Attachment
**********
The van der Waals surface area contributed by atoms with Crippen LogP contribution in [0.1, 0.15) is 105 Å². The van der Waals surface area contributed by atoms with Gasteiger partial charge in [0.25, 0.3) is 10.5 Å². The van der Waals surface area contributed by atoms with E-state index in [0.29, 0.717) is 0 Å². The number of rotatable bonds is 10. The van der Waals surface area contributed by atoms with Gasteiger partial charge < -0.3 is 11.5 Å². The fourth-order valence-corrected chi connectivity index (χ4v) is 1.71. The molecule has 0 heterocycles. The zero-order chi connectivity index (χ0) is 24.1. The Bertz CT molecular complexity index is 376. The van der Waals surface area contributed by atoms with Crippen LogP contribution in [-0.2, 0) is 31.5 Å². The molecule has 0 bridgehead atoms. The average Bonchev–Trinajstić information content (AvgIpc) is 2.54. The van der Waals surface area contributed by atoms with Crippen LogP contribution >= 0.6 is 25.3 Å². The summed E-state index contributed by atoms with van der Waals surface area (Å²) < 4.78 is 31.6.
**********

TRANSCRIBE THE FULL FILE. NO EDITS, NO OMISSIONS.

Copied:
The van der Waals surface area contributed by atoms with Crippen LogP contribution in [0.1, 0.15) is 105 Å². The van der Waals surface area contributed by atoms with Gasteiger partial charge in [0.25, 0.3) is 10.5 Å². The van der Waals surface area contributed by atoms with E-state index in [0.29, 0.717) is 0 Å². The number of rotatable bonds is 10. The van der Waals surface area contributed by atoms with Gasteiger partial charge < -0.3 is 11.5 Å². The fourth-order valence-corrected chi connectivity index (χ4v) is 1.71. The molecule has 0 heterocycles. The zero-order chi connectivity index (χ0) is 24.1. The Bertz CT molecular complexity index is 376. The van der Waals surface area contributed by atoms with Crippen LogP contribution in [-0.2, 0) is 31.5 Å². The molecule has 0 bridgehead atoms. The average Bonchev–Trinajstić information content (AvgIpc) is 2.54. The van der Waals surface area contributed by atoms with Crippen LogP contribution >= 0.6 is 25.3 Å². The summed E-state index contributed by atoms with van der Waals surface area (Å²) < 4.78 is 31.6.